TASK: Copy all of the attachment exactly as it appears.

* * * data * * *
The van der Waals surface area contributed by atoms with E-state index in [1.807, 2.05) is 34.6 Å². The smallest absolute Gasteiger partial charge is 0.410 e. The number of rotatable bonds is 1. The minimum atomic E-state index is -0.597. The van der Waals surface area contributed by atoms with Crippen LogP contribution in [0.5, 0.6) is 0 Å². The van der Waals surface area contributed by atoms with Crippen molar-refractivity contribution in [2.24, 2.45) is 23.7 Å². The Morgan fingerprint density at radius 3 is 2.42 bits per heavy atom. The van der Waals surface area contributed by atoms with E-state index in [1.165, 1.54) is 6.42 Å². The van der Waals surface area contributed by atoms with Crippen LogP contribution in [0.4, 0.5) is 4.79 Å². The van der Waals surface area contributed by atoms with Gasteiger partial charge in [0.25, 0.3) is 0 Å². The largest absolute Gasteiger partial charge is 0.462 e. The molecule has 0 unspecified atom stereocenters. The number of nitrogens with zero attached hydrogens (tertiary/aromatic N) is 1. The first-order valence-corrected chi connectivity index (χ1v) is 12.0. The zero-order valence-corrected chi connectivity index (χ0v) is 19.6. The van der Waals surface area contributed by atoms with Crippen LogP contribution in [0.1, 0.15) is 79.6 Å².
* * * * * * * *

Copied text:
The van der Waals surface area contributed by atoms with E-state index in [1.807, 2.05) is 34.6 Å². The smallest absolute Gasteiger partial charge is 0.410 e. The number of rotatable bonds is 1. The minimum atomic E-state index is -0.597. The van der Waals surface area contributed by atoms with Crippen LogP contribution in [0.5, 0.6) is 0 Å². The van der Waals surface area contributed by atoms with Crippen molar-refractivity contribution in [2.24, 2.45) is 23.7 Å². The Morgan fingerprint density at radius 3 is 2.42 bits per heavy atom. The van der Waals surface area contributed by atoms with E-state index in [1.165, 1.54) is 6.42 Å². The van der Waals surface area contributed by atoms with Crippen LogP contribution in [0.4, 0.5) is 4.79 Å². The van der Waals surface area contributed by atoms with Gasteiger partial charge in [0.25, 0.3) is 0 Å². The largest absolute Gasteiger partial charge is 0.462 e. The molecule has 0 unspecified atom stereocenters. The number of nitrogens with zero attached hydrogens (tertiary/aromatic N) is 1. The first-order valence-corrected chi connectivity index (χ1v) is 12.0. The zero-order valence-corrected chi connectivity index (χ0v) is 19.6. The van der Waals surface area contributed by atoms with Crippen LogP contribution in [0.1, 0.15) is 79.6 Å².